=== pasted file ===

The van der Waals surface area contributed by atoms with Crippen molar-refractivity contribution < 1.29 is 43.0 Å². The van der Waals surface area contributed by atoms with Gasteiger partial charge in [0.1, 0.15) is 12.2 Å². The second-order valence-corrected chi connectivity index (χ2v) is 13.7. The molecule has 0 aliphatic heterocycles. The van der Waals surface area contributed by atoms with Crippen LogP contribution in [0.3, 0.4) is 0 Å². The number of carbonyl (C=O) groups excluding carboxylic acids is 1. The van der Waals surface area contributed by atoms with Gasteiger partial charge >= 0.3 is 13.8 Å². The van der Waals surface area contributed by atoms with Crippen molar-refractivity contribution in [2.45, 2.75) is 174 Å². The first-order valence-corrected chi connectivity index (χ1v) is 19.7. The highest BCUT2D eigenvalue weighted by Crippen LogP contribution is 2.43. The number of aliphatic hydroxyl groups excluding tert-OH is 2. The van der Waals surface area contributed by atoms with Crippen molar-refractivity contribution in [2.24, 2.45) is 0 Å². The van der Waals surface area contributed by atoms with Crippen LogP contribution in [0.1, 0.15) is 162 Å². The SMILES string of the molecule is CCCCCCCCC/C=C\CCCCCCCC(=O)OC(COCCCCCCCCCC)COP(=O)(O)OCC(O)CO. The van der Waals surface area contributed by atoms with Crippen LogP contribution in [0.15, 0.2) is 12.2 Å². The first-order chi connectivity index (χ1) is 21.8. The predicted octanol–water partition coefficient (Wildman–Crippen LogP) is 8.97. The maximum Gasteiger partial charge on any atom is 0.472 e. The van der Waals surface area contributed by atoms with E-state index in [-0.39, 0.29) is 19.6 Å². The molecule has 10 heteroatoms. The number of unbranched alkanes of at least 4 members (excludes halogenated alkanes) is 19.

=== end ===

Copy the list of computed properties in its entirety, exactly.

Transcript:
The van der Waals surface area contributed by atoms with Crippen molar-refractivity contribution < 1.29 is 43.0 Å². The van der Waals surface area contributed by atoms with Gasteiger partial charge in [0.1, 0.15) is 12.2 Å². The second-order valence-corrected chi connectivity index (χ2v) is 13.7. The molecule has 0 aliphatic heterocycles. The van der Waals surface area contributed by atoms with Crippen LogP contribution in [0.3, 0.4) is 0 Å². The number of carbonyl (C=O) groups excluding carboxylic acids is 1. The van der Waals surface area contributed by atoms with Gasteiger partial charge >= 0.3 is 13.8 Å². The van der Waals surface area contributed by atoms with Crippen molar-refractivity contribution in [2.45, 2.75) is 174 Å². The first-order valence-corrected chi connectivity index (χ1v) is 19.7. The highest BCUT2D eigenvalue weighted by Crippen LogP contribution is 2.43. The number of aliphatic hydroxyl groups excluding tert-OH is 2. The van der Waals surface area contributed by atoms with Crippen molar-refractivity contribution in [2.24, 2.45) is 0 Å². The van der Waals surface area contributed by atoms with Crippen LogP contribution in [0.1, 0.15) is 162 Å². The SMILES string of the molecule is CCCCCCCCC/C=C\CCCCCCCC(=O)OC(COCCCCCCCCCC)COP(=O)(O)OCC(O)CO. The van der Waals surface area contributed by atoms with Crippen LogP contribution in [0.15, 0.2) is 12.2 Å². The first-order chi connectivity index (χ1) is 21.8. The predicted octanol–water partition coefficient (Wildman–Crippen LogP) is 8.97. The maximum Gasteiger partial charge on any atom is 0.472 e. The van der Waals surface area contributed by atoms with E-state index in [-0.39, 0.29) is 19.6 Å². The molecule has 10 heteroatoms. The number of unbranched alkanes of at least 4 members (excludes halogenated alkanes) is 19.